After our meeting, I cut up a Thomas Bros. map guide and pasted everything together. The holes in the map with lights coming through them were my idea. ‘Pac’s body and the background was all air-brushed. It was a real work of art. I went to his penthouse on Wilshire Boulevard the night before he got shot in Las Vegas [September 6, 1996]. He told me, “this shit is dope!” He loved it, raved about it for a few minutes. All of the Outlawz were there, too. That night 2Pac told me he was going to host a gallery showing of my artwork.

Death Row had already given me a budget of $5,000 for materials for it and everything. Unfortunately, because he died and Suge went to prison, that never happened. 2Pac also told me he wanted me to do artwork for his new house in Calabasas and for his penthouse. I’ll never forget that.

Tupac Labels

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Joshua’s Dream Corporation

This publishing company wasnamed by Tupac after meeting a terminally ill child named Joshua in 1993.


Euphanasia

Tupac had set up to develop movie projects and help finance such community-minded projects as a center for at-risk youth. It was co owned by Tupac, Yasmine and Molly. Tupac was listed as an employee of this company at the time of his murder.


Non-Stop Productions

Non-Stop Productions was a music production company that Tupac and Johnny “J” (Johnny Jackson) had together. After Tupac passed nothing else was released thru this company.


24-7 Productions.

Tracy, (Tracy Robinson) Gobi and Pac were partners in 24-7 Productions. Tupac had 60%, and Tracy and Gobi had 40% of the company. It was to do all filmed productions for Tupac.


Makaveli Records

Makaveli Records was to be Tupac’s record label distributed thru Suge Knights Death Row Records. Tupac adopted the moniker ‘Makaveli’ was influenced by Machiavelli, an Italian philosopher, author of The Prince.

The company logo is the name Makaveli with a crown on it and a sword through it, which is trademarked by Amaru Entertainment. The Makaveli Record logo is shown on the back cover of the 7 Day Theory.


Out Da Gutta Records

Out Da Gutta Records along with Interscope Records/Atlantic Recording Corporation released ‘Thug Life Volume 1’ and ‘Me Against The World’. (1994 and 1995)

After Tupac signed to Death Row Records this company did not release anything.


Thug Nation

Founded after Tupac’s death; Thug Nation is music production company connected to Tupac’s other publishing company’s. It is also a registered trademark owned by the Tupac estate.


Amaru Records

After the death of Tupac Shakur, his mother Afeni Shakur set up Amaru Records. Since they own all copyrights of Tupac’s unreleased work recorded under Death Row/Interscope, this is to be the outlet for new Tupac releases.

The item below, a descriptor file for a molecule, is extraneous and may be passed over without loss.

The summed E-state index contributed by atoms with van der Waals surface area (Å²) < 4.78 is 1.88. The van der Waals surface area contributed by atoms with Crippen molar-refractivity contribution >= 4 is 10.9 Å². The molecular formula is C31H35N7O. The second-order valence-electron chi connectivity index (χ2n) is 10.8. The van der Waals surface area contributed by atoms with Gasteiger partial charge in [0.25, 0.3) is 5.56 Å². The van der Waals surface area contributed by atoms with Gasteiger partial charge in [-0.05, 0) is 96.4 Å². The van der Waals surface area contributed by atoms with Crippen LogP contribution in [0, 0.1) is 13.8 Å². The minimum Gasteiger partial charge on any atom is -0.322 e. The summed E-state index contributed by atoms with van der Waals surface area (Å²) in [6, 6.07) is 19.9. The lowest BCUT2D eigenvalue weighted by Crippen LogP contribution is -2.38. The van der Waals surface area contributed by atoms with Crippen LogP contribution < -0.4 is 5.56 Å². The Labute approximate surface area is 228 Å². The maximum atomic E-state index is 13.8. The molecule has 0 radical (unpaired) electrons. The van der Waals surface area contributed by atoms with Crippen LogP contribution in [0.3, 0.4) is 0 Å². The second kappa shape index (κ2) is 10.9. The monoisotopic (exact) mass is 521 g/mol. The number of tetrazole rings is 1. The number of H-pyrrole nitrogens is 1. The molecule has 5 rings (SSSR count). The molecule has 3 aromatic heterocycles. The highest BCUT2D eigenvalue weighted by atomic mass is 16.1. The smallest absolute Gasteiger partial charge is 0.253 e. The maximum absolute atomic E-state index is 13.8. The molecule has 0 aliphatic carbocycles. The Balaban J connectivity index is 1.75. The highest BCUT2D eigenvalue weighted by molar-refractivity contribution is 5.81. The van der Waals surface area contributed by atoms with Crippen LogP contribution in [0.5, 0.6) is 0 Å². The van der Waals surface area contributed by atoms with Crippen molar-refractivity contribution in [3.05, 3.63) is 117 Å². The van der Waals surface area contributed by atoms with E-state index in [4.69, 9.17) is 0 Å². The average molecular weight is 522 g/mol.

All rights to Tupac Shakurs music are now owned by Amaru Entertainment, which is controlled by his mother, Afeni Shakur Davis, and artist royalties are assigned to the Tupac Foundation, which Afeni has used the proceeds to build the Tupac Amaru Shakur Center for the Arts in Stone Mountain, Georgia.

Songs Dedicated To Tupac (Tracklist)

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DOWNLOAD: 2Pac OG’s, Unreleased and Rare Tracks

51.50 – Here 2Day,Gone 2Morrow
730 – Pass The Message
Assassin & Cisco – Holdin’ On
Assassin feat. Mopreme – All Eyez On Us
Bad Azz – The Last Time
Bay Area All Stars – The Song Continuez
Big Steve,Mista Luv,Rasir X&Devious(The Woss Ness) – Thugs Never Die
Big Syke feat. Thug Life – To Pac
Bizzy Bone – Life Goes On (Mr. Shakur)
Bizzy Bone – Losin’ You
Bizzy Bone – Thugz Cry
Bone Thugz N Harmony – Crime After Crime
Bootleg feat. Raskass – Sophisticated Thugs
C-Bo & Captain Save’Em – Still Ridin’
Crooked I – Dear Pac
Crooked I – All Eyez On Me (Freestyle)
Daz feat. Young Wee – Whatchu Talkin’ About
Dead Prez – It’s Bigger Than Hip-Hop
DJ Quik – Youz A Gangsta
DJ Kool – Let Me Clear My Throat
Down Ass Niggaz feat. Tri – Dedication
Eastwood – Ride
Fatal Hussein – Makaveli Live On
Fatal Hussein – Everyday
Gary Gray – Don’t Leave Me
Guce & Killa Tay feat. Outlawz – Ridin’ For Pac
Gonzoe – Crime After Crime
Gonzoe – Smile
Heartless – Until The End Of Time
Ice-T – Valuable Game
Ja Rule – So Much Pain
Jagged Edge Feat. Sosa & Killa Mike – Pour A Little Liquor
Jerzey Mob – Tearz
Jue Lien – Flaw
K-Dee & Glock – Mo’ Chedda
Kurupt – The Tupac Amaru Tribute
Kurupt – 2Pac & Biggie Tribute (Freestyle)
Lil’ Black – I Ain’t Mad At You Pac
Linkin’ Park – Tupac & Notorious BIG Tribute
Lost Boyz – From My Family To Yours
Luniz – Oakland Raiders